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Gaga Feminism & 12th Night

“Gaga feminism” is a playful challenge to conventional social definitions. Shakespeare can be seen as writing “Twelfth Night” in the spirit of gaga feminism.

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Old Lit as a Transformational Experience

The power of a “King Lear” passage is a refutation of Scott Walker’s attempt to redirect higher education to “work force needs.”

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Twelfth Night and the End of Carnival

Twelfth Night in New Orleans, as in Shakespeare’s play, seems to be about carnival time winding down.

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The Peace of Wild Things

My Intro to Literature class explored how a disconnect from nature leads to existential anguish while opening themselves up to nature provides spiritual nourishment.

Also posted in Berry (Wendell), Clifton (Lucille), Coleridge (Samuel Taylor), Euripides, Kingsolver (Barbara), McCarthy (Cormac), Oliver (Mary), Silko (Leslie Marmon), Sir Gawain Poet, Wordsworth (William) | Tagged , , , , , , , , , , , , , , , , , , , , , , | Leave a comment

Bechdel Uses Lit to Understand Her Life

Alison’s Bechdel time and again turns to literature in her memoir to understand her upbringing.

Also posted in Bechdel (Alison), Fitzgerald (F. Scott), James (Henry), Stevens (Wallace) | Tagged , , , , , , , , , | 2 Comments

Beholding the Summer Dead before Me

Shakespeare and Swinburne both write powerful poems about autumn.

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Can Donne Help Us Cope with Death?

Meditations on Margaret Edson’s “W;t”–with further reflections on whether Donne’s poetry can help us handle death.

Also posted in Brown (Margaret Wise), Donne (John), Edson (Margaret), Justus (May) | Tagged , , , , , , , , , , , | 3 Comments

10 Famous Fetish Objects in Lit

Literature is filled with fetish objects that take on outsized significance to various characters.

Also posted in Dickens (Charles), Fielding (Henry), Poe (Edgar Allan), Pope (Alexander), Proust (Marcel), Rushdie (Salman), Sir Gawain Poet, Wycherley (William) | Tagged , , , , , , , , , , , , , | 1 Comment

A Colossus Bestriding the World (Series)

Sports Saturday What a world series it was for San Francisco Giants pitcher Martin Bumgartner! On Sunday he threw 117 pitches for nine shutout innings to win game five and then on Wednesday he returned to throw another 68 pitches for five shutout innings to preserve a 3-2 lead in the deciding game seven. And […]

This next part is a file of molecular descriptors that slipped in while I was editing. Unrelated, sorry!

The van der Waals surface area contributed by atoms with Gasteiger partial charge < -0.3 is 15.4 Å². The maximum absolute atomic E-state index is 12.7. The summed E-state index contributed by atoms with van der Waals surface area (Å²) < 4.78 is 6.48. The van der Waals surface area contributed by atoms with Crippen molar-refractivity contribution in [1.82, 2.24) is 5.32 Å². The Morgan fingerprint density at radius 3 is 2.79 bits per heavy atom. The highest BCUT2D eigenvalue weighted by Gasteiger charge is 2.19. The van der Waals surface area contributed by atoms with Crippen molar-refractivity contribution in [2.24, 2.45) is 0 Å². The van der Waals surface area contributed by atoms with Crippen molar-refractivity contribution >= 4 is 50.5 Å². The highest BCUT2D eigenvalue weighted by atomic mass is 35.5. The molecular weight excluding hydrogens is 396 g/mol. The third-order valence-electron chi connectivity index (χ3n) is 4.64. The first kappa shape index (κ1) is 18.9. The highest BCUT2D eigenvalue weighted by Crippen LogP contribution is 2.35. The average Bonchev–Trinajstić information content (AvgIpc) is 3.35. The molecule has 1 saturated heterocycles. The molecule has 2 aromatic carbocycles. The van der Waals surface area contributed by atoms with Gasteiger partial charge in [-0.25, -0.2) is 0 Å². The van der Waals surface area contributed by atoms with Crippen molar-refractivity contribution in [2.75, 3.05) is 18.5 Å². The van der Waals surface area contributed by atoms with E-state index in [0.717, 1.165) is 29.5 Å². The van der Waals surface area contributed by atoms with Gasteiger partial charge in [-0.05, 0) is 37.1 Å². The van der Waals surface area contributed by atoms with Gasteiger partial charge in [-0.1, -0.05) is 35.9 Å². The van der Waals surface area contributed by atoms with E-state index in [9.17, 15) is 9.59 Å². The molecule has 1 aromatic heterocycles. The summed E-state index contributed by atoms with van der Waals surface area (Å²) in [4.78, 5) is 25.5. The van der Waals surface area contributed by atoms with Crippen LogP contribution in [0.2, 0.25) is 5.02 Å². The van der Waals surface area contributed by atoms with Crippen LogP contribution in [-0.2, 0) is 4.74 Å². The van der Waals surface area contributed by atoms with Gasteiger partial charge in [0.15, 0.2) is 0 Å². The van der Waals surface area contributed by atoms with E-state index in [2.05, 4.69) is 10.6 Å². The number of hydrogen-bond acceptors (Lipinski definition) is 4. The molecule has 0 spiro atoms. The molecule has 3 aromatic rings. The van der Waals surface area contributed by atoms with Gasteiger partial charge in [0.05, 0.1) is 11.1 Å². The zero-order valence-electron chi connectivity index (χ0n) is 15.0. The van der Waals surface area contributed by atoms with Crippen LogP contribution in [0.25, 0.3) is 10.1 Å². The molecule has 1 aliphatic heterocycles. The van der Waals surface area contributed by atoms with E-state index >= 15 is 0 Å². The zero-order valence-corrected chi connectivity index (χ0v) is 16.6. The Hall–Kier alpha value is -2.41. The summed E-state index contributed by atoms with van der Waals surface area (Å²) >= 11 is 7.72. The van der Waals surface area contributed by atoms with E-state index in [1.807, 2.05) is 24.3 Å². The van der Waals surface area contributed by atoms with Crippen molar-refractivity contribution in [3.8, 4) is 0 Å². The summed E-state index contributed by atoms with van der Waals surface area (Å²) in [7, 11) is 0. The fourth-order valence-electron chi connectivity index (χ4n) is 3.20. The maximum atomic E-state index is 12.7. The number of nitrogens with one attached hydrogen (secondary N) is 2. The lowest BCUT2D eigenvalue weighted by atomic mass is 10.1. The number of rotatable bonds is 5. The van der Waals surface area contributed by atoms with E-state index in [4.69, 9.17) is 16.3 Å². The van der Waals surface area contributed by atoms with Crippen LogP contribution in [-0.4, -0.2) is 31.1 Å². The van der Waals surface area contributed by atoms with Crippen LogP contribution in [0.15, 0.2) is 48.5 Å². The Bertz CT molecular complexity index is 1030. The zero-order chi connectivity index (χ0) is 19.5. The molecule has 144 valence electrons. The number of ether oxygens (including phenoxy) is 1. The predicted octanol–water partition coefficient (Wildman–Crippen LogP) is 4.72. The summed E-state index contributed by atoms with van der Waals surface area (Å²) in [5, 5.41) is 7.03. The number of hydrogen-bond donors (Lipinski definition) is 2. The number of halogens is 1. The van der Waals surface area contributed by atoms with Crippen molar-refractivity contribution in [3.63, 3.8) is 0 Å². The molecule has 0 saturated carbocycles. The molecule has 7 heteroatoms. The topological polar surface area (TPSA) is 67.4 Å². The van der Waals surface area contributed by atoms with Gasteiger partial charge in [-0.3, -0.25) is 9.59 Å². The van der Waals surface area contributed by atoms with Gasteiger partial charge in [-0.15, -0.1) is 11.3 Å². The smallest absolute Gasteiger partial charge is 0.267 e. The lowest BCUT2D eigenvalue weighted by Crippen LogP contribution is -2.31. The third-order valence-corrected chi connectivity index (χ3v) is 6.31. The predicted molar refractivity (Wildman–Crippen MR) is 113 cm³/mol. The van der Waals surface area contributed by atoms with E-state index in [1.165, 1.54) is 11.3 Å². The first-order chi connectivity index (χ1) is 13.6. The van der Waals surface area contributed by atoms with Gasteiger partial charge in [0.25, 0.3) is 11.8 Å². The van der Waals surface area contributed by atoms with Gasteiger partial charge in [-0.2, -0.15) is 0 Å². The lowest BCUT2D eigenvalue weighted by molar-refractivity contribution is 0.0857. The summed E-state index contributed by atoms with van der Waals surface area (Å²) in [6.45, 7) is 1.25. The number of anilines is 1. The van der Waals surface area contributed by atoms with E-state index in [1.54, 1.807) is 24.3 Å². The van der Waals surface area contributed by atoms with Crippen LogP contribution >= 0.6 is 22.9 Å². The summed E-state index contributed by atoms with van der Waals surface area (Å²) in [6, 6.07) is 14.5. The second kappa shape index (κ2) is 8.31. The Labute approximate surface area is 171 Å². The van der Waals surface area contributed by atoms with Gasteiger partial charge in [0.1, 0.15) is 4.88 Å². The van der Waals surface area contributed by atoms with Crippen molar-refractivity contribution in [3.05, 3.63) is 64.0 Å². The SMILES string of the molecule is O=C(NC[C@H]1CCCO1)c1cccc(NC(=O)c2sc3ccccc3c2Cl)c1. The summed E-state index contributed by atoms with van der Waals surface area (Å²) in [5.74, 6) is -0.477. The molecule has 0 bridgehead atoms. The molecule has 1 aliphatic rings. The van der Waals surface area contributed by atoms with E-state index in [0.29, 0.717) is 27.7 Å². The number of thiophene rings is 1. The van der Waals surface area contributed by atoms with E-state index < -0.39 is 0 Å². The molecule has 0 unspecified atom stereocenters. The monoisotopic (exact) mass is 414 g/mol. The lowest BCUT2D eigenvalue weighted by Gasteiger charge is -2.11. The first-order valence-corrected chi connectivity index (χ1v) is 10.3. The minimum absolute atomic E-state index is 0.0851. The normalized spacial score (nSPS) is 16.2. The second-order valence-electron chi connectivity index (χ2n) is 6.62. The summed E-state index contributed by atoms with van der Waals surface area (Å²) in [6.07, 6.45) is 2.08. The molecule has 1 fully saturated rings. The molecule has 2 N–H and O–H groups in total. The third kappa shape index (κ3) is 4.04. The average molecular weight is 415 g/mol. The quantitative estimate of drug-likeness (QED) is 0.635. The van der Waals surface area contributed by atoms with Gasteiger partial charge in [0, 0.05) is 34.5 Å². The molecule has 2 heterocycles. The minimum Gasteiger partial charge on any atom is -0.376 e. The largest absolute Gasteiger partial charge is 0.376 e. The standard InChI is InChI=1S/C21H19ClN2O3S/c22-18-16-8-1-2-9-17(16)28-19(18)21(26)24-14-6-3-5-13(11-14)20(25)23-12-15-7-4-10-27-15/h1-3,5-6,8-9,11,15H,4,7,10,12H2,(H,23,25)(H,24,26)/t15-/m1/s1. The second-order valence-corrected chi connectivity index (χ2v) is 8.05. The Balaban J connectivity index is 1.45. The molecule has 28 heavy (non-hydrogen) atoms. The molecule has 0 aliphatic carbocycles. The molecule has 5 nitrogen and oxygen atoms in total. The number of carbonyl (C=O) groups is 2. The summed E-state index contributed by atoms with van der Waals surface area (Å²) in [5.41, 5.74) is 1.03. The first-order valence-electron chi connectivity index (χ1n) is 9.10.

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KC Royals Storm into World Series

The way the Kansas City Royals upended conventional wisdom in making it to the World Series is not unlike the chaos caused by Ariel in “The Tempest” to restore another royal to power.

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Marc Antony for the Prosecution

Federal court judge Thomas Thrash, Jr., drawing on years of experience as a trial lawyer, explains why Marc Antony makes a better case than Brutus does.

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Literature as a Social Experience

Sharing newspaper clipping about Shakespeare is one way to share one’s love for the Bard.

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Are Liberals Killing the Arts? Uh, No

A “New Republic” article attacks liberals for killing the arts. I disagree.

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Can Fed Keep Going? The Bard Weighs In

I fear that, in the upcoming U.S. Open, Roger Federer will be like Gremio in “Taming of the Shrew.”

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  • Literature is as vital to our lives as food and shelter. Stories and poems help us work through the challenges we face, from everyday irritations to loneliness, heartache, and death. Literature is meant to mix it up with life. This website explores how it does so.

    Please feel free to e-mail me [rrbates (at) smcm (dot) edu]. I would be honored to hear your thoughts and questions about literature.